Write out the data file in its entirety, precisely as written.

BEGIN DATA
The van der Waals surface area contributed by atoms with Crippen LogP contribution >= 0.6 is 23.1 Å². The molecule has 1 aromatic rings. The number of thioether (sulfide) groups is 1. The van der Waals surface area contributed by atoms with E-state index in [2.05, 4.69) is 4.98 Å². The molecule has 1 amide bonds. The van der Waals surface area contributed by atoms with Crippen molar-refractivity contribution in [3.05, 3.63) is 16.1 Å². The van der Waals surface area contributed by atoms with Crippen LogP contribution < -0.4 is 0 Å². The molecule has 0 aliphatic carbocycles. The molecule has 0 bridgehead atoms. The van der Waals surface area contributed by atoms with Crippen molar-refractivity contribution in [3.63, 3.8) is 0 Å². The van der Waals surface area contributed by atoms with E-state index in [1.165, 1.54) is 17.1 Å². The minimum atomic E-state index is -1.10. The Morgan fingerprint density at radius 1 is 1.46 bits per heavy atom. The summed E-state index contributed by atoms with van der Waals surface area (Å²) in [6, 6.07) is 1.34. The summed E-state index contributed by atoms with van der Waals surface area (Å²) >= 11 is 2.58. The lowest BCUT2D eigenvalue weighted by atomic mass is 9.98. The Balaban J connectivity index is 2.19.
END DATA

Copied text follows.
The van der Waals surface area contributed by atoms with Crippen LogP contribution >= 0.6 is 23.1 Å². The molecule has 1 aromatic rings. The number of thioether (sulfide) groups is 1. The van der Waals surface area contributed by atoms with E-state index in [2.05, 4.69) is 4.98 Å². The molecule has 1 amide bonds. The van der Waals surface area contributed by atoms with Crippen molar-refractivity contribution in [3.05, 3.63) is 16.1 Å². The van der Waals surface area contributed by atoms with Crippen LogP contribution < -0.4 is 0 Å². The molecule has 0 aliphatic carbocycles. The molecule has 0 bridgehead atoms. The van der Waals surface area contributed by atoms with Crippen molar-refractivity contribution in [3.63, 3.8) is 0 Å². The van der Waals surface area contributed by atoms with E-state index in [1.165, 1.54) is 17.1 Å². The minimum atomic E-state index is -1.10. The Morgan fingerprint density at radius 1 is 1.46 bits per heavy atom. The summed E-state index contributed by atoms with van der Waals surface area (Å²) in [6, 6.07) is 1.34. The summed E-state index contributed by atoms with van der Waals surface area (Å²) >= 11 is 2.58. The lowest BCUT2D eigenvalue weighted by atomic mass is 9.98. The Balaban J connectivity index is 2.19.